The presentation is followed by a plenary discussion about the kind of tools that students might need to accomplish this collaborative activity. Next, the workshop participants are provided with an example of a similar learning activity accomplished by a group of students during the iCamp project trials. (Screenshot 1, no. 2). The application examples from the iCamp project constitute an important part of the REVIVE workshop. To facilitate the access to the dispersed artefacts created by the facilitators and students involved in the iCamp trials the workshop organisers set up a separate blog in Wordpress – a single point of access to a large collection of use cases and related artefacts (Screenshot 3). Screenshot 3: reVIVE blog You might find it useful to have a closer look at different cases presented within the reVIVE blog. Next, the participants are encouraged to try out some selected tools, (Screenshot 1, no. 3) in this case two different kinds of blogs: the Moodle blog, and Wordpress – one of the most popular blogging tools in the world of social software. Both blogs were made interoperable through a small plug-in developed within the iCamp project, the so-called FeedBack. The participants are divided into groups, each given a task to accomplish (Screenshot 4).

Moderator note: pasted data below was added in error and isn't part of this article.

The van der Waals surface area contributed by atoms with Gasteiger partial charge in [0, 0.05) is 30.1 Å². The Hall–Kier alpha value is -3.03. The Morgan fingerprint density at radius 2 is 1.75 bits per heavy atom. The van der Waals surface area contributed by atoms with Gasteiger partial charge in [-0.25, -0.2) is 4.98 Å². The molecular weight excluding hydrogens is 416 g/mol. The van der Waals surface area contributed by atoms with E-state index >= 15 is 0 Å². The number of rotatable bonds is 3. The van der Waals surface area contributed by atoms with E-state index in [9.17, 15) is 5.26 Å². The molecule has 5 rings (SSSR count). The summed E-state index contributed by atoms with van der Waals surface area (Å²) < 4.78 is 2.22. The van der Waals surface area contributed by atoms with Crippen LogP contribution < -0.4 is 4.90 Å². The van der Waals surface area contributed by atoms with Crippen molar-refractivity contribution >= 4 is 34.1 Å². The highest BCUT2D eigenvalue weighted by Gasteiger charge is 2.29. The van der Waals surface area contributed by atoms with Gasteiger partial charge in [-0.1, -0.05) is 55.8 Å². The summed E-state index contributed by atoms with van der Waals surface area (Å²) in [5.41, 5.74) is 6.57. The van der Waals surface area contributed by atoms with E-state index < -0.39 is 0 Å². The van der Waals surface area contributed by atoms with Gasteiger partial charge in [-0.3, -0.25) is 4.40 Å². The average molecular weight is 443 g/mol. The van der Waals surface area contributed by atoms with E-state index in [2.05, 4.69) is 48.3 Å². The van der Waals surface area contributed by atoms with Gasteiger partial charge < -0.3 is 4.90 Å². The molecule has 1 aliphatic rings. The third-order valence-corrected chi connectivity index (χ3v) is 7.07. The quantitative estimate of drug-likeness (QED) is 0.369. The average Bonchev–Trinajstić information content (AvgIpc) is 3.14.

4. 4.